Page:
Snow days leave schools in tough spot State forces localities to add makeup dates or extend usual hours

'It's horrendous'

Board also approves scheduling of classes on legal holidays

January 31, 1996|By Mary Maushard | Mary Maushard,SUN STAFF Sun staff writers Howard Libit, John Rivera and Andrea Siegel contributed to this article.

To make up time lost to the blizzard, the State Board of Education opened the door to longer school days yesterday -- a scheduling change that disrupted families and classrooms for months in 1994.

Rejecting Superintendent Nancy S. Grasmick's recommendation to cut two days from the school calendar, the board forced localities to add makeup days or extend the regular school day.

In the Baltimore area, most school systems have not decided how to make up the missed school time. But some school officials recalled the problems with extended days, which played havoc with day care arrangements, after-school jobs, athletic schedules and sleep.

"It made for some very long days," said Donald Mohler, spokesman for Baltimore County schools.

Under the board's decision, students would not have to go to school for the state-mandated 180 days. But they would have to attend for 1,080 hours -- the equivalent of 180 six-hour days.

The board also allowed schools to be in session on legal holidays, such as Presidents Day -- which many systems already have eliminated -- and Memorial Day.

Baltimore has requested permission to lengthen school days by 15 minutes to make up the three snow days not built into the calendar, said city schools spokesman Nat Harrington.

Dr. Grasmick told the board that other systems were "poised and ready to do that."

Lengthening school days was a popular antidote to extending the school year in 1994, when ice storms ruined school schedules.

But it wasn't without drawbacks. "Everybody's tired," one Baltimore County high school teacher said at the end of 40 days that has been extended by 45 minutes apiece.

Many educators, parents and students -- who were riding buses in the dark at both ends of the day -- agreed that there was little educational gain for a lot of disruption. Area school systems added 30 to 50 minutes, which some divided among seven class periods. Some schools reportedly used the time for longer recesses and extended free-reading periods.

Mr. Mohler said that Baltimore County is sticking with its plan to add the necessary six days to the end of the school year.

Howard County's school system will not lengthen its school day unless it has to close two or more additional days. Howard students will attend school a week later than scheduled, until June 18, but the board has set June 19 as the final day of school and approved lengthening school days if more time is needed.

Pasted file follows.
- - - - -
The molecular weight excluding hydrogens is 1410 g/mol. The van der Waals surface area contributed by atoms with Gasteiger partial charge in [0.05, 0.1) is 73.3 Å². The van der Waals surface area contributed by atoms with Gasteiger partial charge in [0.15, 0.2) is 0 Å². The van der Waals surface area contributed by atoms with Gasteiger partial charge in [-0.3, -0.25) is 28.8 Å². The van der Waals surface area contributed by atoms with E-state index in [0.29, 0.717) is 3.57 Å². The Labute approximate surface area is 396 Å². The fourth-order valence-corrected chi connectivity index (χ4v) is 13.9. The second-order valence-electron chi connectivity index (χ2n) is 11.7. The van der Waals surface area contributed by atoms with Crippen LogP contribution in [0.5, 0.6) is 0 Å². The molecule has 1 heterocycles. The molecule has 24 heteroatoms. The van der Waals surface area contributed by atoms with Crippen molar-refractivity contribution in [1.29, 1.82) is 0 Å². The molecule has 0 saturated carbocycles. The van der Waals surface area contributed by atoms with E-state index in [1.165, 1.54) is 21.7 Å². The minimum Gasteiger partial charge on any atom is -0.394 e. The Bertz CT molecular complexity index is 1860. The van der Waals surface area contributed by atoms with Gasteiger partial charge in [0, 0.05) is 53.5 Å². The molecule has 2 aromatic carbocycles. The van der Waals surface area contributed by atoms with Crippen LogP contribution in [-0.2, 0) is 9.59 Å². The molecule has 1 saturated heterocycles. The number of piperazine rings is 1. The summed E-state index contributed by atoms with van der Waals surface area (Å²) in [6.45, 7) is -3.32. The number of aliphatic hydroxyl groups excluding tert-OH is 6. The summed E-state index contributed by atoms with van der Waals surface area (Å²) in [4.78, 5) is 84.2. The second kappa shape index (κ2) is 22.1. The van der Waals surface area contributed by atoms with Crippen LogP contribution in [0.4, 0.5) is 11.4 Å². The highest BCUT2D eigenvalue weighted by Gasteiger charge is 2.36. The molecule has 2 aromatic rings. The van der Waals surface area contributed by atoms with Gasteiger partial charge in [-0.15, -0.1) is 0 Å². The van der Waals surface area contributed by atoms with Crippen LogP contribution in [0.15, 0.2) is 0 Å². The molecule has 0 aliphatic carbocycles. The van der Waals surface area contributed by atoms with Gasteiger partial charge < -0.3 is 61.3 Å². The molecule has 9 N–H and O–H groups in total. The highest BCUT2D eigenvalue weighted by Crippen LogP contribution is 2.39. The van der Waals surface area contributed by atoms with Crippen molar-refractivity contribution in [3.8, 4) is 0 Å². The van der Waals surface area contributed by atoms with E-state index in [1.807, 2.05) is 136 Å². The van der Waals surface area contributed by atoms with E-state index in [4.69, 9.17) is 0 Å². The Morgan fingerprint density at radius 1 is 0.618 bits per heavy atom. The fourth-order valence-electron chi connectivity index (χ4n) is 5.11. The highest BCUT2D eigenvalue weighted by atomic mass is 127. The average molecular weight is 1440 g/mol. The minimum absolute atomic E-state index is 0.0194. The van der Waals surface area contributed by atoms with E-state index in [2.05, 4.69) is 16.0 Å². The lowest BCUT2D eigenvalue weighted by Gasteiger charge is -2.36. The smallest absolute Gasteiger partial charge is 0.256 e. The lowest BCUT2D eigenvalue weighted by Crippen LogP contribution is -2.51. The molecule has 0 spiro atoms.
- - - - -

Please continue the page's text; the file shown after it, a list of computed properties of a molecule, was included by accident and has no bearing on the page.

Anne Arundel County has only two days to make up, which it will do by opening on Presidents Day and cutting a day from spring break.

Dr. Grasmick said her office had not finished compiling the number of days each of the state's 24 districts needs to make up, "but it's horrendous in every district. They are going to be challenged to make up the time with any kind of a reasonable day."

In other action, the board stood firm in its resolve to improve the 37 troubled schools targeted for a possible state takeover. Thirty-five of those schools are in Baltimore; the others are in Anne Arundel and Somerset counties.

"I don't want to take even a baby step backward," said board Vice President Chris Grant. "If we don't think we have the resources [to help these schools], then we better go to the people in Annapolis who have the checkbooks."

Board members agreed that when they created the plan to take over failing schools, they did not envision having nearly three dozen in one year in one system. Two years ago, the state identified two city schools for reconstitution and last year added three more.

But board members said they could not abandon the 25,000 students who attend the 37 failing schools.

"I think it would be shameful for us to retreat because we are overwhelmed," said Walter Sondheim.

The board stressed that it expects the city to meet a March 15 deadline for submitting reform proposals, including a broad plan to fix common problems.

"We cannot address this situation on a school-by-school-by-school basis," Mr. Grant said.

The state education department is advertising for independent contractors to work in the reconstituted schools to improve management and administration in such areas as staff training, student assessment and budgeting. The department also intends to advertise for companies to manage one or more schools.

Baltimore Sun Articles
|
|
|
Please note the green-lined linked article text has been applied commercially without any involvement from our newsroom editors, reporters or any other editorial staff.